County valuation is skyrocketing

Courtesy graphic

Chase Vialpando


Converse County’s assessed valuation – the number that determines how much the county, city, special districts and schools receive in property taxes – has skyrocketed to a record-high $4.38 billion this year. This is a drastic uptick of about 37% compared to its $2.76 billion valuation in 2022, which was the previous record.

That valuation puts Converse into the top three counties for valuation in the state, with Campbell still coming in at number one. Teton, Sublette and Sweetwater counties “are right in the mix” for the top five, according to County Commission Chairman Jim Willox.

The yearly valuation is also a sort of gauge for how the county is faring economically, although following its trend rather than single-year movement tends to give a more accurate portrayal of this. And the trend suggests the economy is booming.

To put all this into perspective, the entire county’s valuation was a mere $1.74 billion in 2021. This was just over half of this year’s oil property assessment alone. While last year seemed optimistic, with the valuation jumping over $2 billion for the first time since 2019, when the valuation rose from the previous year’s $1.36 billion to $2.1 billion, this year’s valuation has blown that number out of the water.

This is also without Converse County collecting tax on coal, unlike Campbell County. Converse County hasn’t seen property tax from coal since 2021, which was then valued at $8.7 million. As mining operations like North Antelope Rochelle Mine-Peabody mine are further north and outside of county limits, the county loses those property taxes.


Where the money comes from

While this state-assessed valuation certainly seems optimistic, the brunt of this increase stems from the estimated value of oil and gas in the county. Oil alone rose nearly 50% since last year from $1.7 billion to more than $3 billion. Gas rose from about $400 million to $610 million, a nearly 35% increase. However, the infamous boom-and-bust cycles mean these valuations may or may not stay that high in coming years.

“It depends so much on the prices of oil and gas,” Converse County Treasurer Joel Schell said. “We know we’ll see it decline.”

Schell continued that during certain months last year, the price of oil was valued at $100 a barrel, but was closer to $73 at other points. So while the revenue ended up much higher than it had been, he and other county officials don’t expect it to stay there.

Although we may see it drop, these massive upticks still foreshadow good news for the county, which will see tax revenue top $120 million this year. For comparison, the county general fund budget each year runs in the $30 million to $48 million range. For 2023, the county has budgeted $129 million but the county commissioners put a large amount of that into reserve funds (think savings accounts) and into Road and Bridge projects, according to County Clerk Karen Rimmer.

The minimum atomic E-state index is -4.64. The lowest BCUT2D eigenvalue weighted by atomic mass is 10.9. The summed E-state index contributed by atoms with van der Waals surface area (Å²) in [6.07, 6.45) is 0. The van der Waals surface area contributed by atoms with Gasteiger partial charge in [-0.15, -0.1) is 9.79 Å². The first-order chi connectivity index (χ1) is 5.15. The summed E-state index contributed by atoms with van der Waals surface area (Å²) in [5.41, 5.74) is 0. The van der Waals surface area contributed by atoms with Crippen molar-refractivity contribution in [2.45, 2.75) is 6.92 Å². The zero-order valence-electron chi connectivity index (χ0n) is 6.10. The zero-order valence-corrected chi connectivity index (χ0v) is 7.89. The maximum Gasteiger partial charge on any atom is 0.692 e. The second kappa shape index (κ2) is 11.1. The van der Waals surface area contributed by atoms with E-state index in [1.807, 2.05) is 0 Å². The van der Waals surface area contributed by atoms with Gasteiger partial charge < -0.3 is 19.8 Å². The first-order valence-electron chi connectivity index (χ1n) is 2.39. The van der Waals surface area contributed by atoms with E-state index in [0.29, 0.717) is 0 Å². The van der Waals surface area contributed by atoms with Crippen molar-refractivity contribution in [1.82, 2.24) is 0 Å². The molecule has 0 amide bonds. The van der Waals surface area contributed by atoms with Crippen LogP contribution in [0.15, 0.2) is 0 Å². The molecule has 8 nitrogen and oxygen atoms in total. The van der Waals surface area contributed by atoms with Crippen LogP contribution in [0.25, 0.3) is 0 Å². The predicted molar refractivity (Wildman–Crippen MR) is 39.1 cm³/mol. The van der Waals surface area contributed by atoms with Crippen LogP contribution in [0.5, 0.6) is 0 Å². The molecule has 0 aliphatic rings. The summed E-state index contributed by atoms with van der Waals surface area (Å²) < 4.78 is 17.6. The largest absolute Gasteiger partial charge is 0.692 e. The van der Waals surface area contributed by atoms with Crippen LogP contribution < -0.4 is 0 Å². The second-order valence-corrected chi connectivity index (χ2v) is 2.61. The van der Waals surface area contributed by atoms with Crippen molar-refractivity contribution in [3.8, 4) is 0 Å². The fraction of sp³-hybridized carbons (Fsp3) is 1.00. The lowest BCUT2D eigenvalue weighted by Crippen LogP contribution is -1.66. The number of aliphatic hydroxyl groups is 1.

Where the money is going this year

Rimmer said the county increased the Road and Bridge budget significantly, from $8.9 million last fiscal year to $39 million this year, but that includes some major one-time projects.

The county also set aside $22.9 million to a so-called “true-up” fund, which is used to offset changes in energy taxes that may change once the state recalculates actual versus estimated taxes.

The commissioners also put $22 million into the county’s building reserve fund, while also increasing the property tax relief fund for some homeowners from $1 million to $2 million.


Tax Relief going out

The county is about to send out checks to nearly 200 residents who qualified for relief, to the tune about $100,000, which means those residents will get 100% of their property taxes back.

“We maximized (relief) based on what the state allowed us to do,” Willox said.

He noted the county was still levying the full 12 mill allowed by state law but the reason is fairly straightforward.

“83.5% of our valuation comes from oil and gas. Residential valuation account for 3.25% of the total county valuation, so you start there. So let’s say you cut a mill, that saves the average resident a $26 (a year based on a $275,000 home), but if you cut the mill for oil and gas, (the loss in revenue means) you won’t weather the (economic) storm that we know is coming.

“By saving the money . . . we create the ability to weather those storms and provide county services. But we don’t have much ability, within those 12 mills, to have much effect on the residential property taxes,” Willox explained.

The reason for property tax  increasing – especially as they have in the last few years – is the value of the homes, not the rate of taxation, Willox said. Except for special districts approved by voters in recent years, the mill levy hasn’t changed in Converse County for decades.

Unlike municipalities like the City of Douglas and towns of Glenrock and Rolling Hills, which rely heavily on sales tax but receive 8 mills on properties within their boundaries (so they don’t receive oil and gas revenues like the county does), the county receives the majority of its revenue through its property and severance (minerals) taxation.


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